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EDITIONS
 Tuesday, 7 January, 2003, 14:43 GMT
Gullies seen to form on Mars
Gullies on Mars
What created the gullies on Mars is still a mystery

The formation of gullies has been seen for the first time on Mars.

Mars is not a cold Earth. It is a different world

Dr Nick Hoffman
According to University of Melbourne geologist Dr Nick Hoffman, gullies near the Red Planet's south pole form as the seasonal ice cap retreats in the Martian spring.

"In itself the observation of active flows is a dramatic discovery since no movement has yet been seen on Mars, except for some dry dust avalanches," he told BBC News Online.

But contrary to the common idea that such features were carved by liquid water, Dr Hoffman says the flow is most likely gaseous carbon dioxide which, if true, would deal a blow to the prospects for life on Mars.

'To concrete'

Writing in the latest edition of the journal Astrobiology, Dr Hoffman presents evidence for the first in-action flow events on Mars and argues that liquid water is not to blame, in fact no liquid is.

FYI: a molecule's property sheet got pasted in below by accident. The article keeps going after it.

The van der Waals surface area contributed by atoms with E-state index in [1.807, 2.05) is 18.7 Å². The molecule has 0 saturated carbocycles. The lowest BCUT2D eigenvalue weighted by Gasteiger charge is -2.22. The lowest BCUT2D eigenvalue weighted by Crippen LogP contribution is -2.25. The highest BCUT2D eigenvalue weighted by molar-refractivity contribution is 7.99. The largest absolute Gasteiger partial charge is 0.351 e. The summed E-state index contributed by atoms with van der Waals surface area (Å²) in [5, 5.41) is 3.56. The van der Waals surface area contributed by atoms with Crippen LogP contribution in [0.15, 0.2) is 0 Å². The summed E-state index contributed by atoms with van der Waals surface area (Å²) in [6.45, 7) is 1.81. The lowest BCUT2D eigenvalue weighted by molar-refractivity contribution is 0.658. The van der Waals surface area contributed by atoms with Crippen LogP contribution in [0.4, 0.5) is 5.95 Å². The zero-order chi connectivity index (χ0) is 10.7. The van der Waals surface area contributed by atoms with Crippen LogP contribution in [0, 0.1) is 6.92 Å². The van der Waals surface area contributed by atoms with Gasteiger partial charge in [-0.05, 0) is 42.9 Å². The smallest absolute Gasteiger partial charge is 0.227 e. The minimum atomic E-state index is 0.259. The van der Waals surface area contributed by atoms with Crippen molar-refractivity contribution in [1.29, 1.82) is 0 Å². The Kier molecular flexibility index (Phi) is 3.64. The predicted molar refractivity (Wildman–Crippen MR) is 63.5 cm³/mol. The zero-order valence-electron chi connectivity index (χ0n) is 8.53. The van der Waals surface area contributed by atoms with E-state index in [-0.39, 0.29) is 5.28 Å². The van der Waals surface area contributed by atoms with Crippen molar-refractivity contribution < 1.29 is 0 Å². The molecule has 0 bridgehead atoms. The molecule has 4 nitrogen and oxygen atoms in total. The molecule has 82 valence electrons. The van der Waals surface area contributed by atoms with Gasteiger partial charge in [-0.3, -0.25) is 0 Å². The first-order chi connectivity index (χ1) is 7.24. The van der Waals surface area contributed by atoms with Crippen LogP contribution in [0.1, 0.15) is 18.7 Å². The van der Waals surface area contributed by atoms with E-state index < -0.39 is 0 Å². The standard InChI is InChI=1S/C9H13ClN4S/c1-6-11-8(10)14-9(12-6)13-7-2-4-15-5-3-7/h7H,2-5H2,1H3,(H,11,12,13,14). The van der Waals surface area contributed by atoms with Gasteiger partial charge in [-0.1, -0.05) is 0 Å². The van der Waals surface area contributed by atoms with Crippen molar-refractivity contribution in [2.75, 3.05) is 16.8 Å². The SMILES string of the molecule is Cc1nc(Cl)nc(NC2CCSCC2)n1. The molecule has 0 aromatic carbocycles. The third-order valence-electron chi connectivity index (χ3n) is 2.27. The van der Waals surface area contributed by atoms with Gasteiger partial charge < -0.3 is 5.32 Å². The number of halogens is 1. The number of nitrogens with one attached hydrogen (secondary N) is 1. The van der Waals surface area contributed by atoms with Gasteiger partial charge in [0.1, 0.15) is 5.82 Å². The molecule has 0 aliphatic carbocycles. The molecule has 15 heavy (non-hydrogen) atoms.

"In the Martian Spring," he says, "carbon dioxide frost and snow at temperatures of minus 130 degrees Celsius fill the valleys, yet the flow events are occurring.

Cut Nasa
Nasa researchers believe water can explain the grooves in the sides of craters
"But at such low temperatures everything turns to concrete so whatever is moving cannot be a liquid," he told BBC News Online.

"Nothing based on water can flow at these temperatures, so the culprit must be avalanches of gaseous carbon dioxide and rocky debris."

This is because carbon dioxide does not melt on Mars: it boils directly from the solid - a process called sublimation.

"The boiling dry ice acts like a armada of miniature hovercraft carrying a shower of sand, dust, and tumbling rocks down the slope, carving out the gullies as it goes," Dr Hoffman says.

Outer planets

Life would find it more difficult to take hold on Mars without supplies of liquid water.

"Without liquid water there cannot be life and despite recent reports of more and more ice on the Red Planet, Nasa has yet to find liquid water," he says.

Although many US space agency scientists are doubtful about Dr Hoffman's observations, the geologist says that at a meeting of the American Geophysical Union held last month, they struggled to find arguments against the evidence he presented.

To Dr Hoffman the possibility that the gullies are formed by gas flows emphasises how different Mars is from the Earth.

Geologically it may have more things in common with some of the ice-crusted moons of the outer planets than our own world.

"Mars is not a cold Earth. It is a different world, it works in another way. It is more like a warmer version of Europa, a moon of Jupiter, than our Earth," he says.

See also:

06 Dec 02 | Science/Nature
29 Oct 02 | Science/Nature
28 May 02 | Science/Nature
02 Apr 01 | Science/Nature
23 Jun 00 | Science/Nature
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